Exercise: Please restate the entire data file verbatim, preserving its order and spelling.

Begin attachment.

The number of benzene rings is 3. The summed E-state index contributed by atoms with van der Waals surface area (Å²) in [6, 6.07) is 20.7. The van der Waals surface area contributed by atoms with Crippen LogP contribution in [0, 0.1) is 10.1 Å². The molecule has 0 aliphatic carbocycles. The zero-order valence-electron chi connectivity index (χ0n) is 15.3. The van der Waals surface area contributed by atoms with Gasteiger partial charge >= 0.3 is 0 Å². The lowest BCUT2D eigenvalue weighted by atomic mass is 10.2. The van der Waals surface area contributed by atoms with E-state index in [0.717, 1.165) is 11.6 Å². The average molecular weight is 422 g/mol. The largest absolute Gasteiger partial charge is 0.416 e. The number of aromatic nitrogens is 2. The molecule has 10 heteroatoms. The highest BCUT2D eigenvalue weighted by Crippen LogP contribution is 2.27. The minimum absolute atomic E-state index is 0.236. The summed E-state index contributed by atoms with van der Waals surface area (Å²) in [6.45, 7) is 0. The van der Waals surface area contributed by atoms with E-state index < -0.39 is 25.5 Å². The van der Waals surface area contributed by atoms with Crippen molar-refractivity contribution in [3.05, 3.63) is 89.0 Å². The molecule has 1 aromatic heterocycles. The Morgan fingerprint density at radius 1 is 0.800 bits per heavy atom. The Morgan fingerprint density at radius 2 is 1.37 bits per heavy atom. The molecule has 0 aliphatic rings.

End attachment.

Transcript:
The number of benzene rings is 3. The summed E-state index contributed by atoms with van der Waals surface area (Å²) in [6, 6.07) is 20.7. The van der Waals surface area contributed by atoms with Crippen LogP contribution in [0, 0.1) is 10.1 Å². The molecule has 0 aliphatic carbocycles. The zero-order valence-electron chi connectivity index (χ0n) is 15.3. The van der Waals surface area contributed by atoms with Gasteiger partial charge >= 0.3 is 0 Å². The lowest BCUT2D eigenvalue weighted by atomic mass is 10.2. The van der Waals surface area contributed by atoms with E-state index in [0.717, 1.165) is 11.6 Å². The average molecular weight is 422 g/mol. The largest absolute Gasteiger partial charge is 0.416 e. The number of aromatic nitrogens is 2. The molecule has 10 heteroatoms. The highest BCUT2D eigenvalue weighted by Crippen LogP contribution is 2.27. The minimum absolute atomic E-state index is 0.236. The summed E-state index contributed by atoms with van der Waals surface area (Å²) in [6.45, 7) is 0. The van der Waals surface area contributed by atoms with E-state index < -0.39 is 25.5 Å². The van der Waals surface area contributed by atoms with Crippen molar-refractivity contribution in [3.05, 3.63) is 89.0 Å². The molecule has 1 aromatic heterocycles. The Morgan fingerprint density at radius 1 is 0.800 bits per heavy atom. The Morgan fingerprint density at radius 2 is 1.37 bits per heavy atom. The molecule has 0 aliphatic rings.